by Andy Boyd

Today, taking it to the limit. The University of Houston presents this series about the machines that make our civilization run, and the people whose ingenuity created them.

Perhaps the most central yet confounding theme in higher math is infinity. Once students hit calculus, which confronts the infinitesimally small, there's no turning back.

*A Differential Equation. Photo Credit: Andy Boyd*

One of the twentieth century's great mathematicians, David Hilbert, told a story about what's come to be known as Hilbert's Grand Hotel. Hilbert asked us to imagine a hotel with an infinite number of rooms labeled 1, 2, 3, and so on to infinity. One day a visiting dignitary came looking for a room, but learned they were all occupied. The dignitary turned to leave, but was called back by the proprietor. 'We may be full, but we still have room,' he said. He then sent a note to all the guests asking them to move to the room that was numbered one higher than the room they were in. This in turn freed up room 1 for the dignitary.

*Sopot Grand Hotel. Photo Credit: Wikimedia*

Not only could the proprietor handle one extra guest, he could've made room for an infinite number. How? By asking everyone in the hotel to move to the room with a number two times larger than their room number. This would've left all the odd rooms available for the new guests. When working with infinity, the concepts of *full*and *no space available* are not one and the same.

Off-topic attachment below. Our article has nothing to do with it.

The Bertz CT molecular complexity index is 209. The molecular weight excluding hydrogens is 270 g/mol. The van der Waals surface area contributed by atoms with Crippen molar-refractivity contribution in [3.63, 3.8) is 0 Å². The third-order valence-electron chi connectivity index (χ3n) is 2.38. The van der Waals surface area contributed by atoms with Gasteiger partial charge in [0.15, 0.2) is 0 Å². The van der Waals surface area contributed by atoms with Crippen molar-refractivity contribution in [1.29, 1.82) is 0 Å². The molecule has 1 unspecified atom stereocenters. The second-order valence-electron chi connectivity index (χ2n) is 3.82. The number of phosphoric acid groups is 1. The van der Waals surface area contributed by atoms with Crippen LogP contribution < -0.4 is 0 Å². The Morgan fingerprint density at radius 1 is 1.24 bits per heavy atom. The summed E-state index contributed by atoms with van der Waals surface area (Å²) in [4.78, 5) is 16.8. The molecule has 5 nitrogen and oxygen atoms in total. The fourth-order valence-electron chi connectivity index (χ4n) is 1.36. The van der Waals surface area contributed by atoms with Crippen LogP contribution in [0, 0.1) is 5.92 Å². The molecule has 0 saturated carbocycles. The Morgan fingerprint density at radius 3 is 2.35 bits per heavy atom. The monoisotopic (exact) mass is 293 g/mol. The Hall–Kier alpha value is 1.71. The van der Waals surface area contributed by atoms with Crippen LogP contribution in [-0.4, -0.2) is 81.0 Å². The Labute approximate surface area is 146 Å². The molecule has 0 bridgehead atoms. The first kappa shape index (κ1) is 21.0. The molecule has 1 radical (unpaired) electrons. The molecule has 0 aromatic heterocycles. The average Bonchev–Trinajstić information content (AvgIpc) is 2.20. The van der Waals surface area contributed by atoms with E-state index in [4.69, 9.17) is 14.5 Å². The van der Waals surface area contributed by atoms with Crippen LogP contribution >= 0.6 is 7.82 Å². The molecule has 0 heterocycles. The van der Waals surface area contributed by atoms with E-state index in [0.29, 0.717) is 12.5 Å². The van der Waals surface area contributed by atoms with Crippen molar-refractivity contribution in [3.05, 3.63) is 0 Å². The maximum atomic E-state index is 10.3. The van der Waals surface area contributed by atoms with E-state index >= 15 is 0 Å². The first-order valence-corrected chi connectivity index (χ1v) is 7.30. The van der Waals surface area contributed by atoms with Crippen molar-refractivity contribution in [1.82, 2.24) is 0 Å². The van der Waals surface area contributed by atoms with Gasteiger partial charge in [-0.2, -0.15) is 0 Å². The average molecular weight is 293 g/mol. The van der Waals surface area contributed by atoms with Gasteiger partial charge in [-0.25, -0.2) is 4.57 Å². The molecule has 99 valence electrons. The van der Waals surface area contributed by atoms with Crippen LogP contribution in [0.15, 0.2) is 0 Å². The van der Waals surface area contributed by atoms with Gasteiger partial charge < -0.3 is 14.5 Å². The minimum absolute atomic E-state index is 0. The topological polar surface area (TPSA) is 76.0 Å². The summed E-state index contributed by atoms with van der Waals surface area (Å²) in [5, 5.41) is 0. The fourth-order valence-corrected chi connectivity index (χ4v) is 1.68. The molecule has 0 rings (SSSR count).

As another example of how strange infinity can be, consider the number .9999... with the 9's running off to infinity. You might want to think of it as the number that's just a little, tiny-bit smaller than the number one. But you'd be wrong. It *is* the number one. If you don't believe me, add one-third and two-thirds on your calculator.

*An equation proving the equality of 1 and .99999... Photo Credit: Andy Boyd*

Such oddities are forced on us by the logical foundations that underlie math. And the examples just mentioned are merely the tip of the iceberg. The more deeply we peer into the realm of the infinite, the more we find results that seemingly make no sense. 'Logic,' lamented mathematician Henri Poincaré, 'sometimes makes monsters.'

Yet, even as we seek to tame infinity, we limit ourselves from taking the final step. Literally. The *limit* is the most essential tool in the arsenal for dealing with the infinite. Looking at the summation 1 + 1 + 1 ... continuing forever, mathematicians don't say the sum is infinite. They say that in the limit as we add more and more ones, the summation can be made bigger than any large but finite number. We're allowed to get ever closer to infinity, but we're not allowed to reach the edge and look over. Ah, but that the human mind was capable of taking it to the limit.

I'm Andy Boyd at the University of Houston, where we're interested in the way inventive minds work.

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0.9999... From the Wikipedia website: https://en.wikipedia.org/wiki/0.999. Accessed January 17, 2017.

Hilbert's Paradox of the Grand Hotel. From the Wikipedia website: https://en.wikipedia.org/wiki/Hilbert's_paradox_of_the_Grand_Hotel. Accessed January 17, 2017.

This episode was first aired on January 19, 2017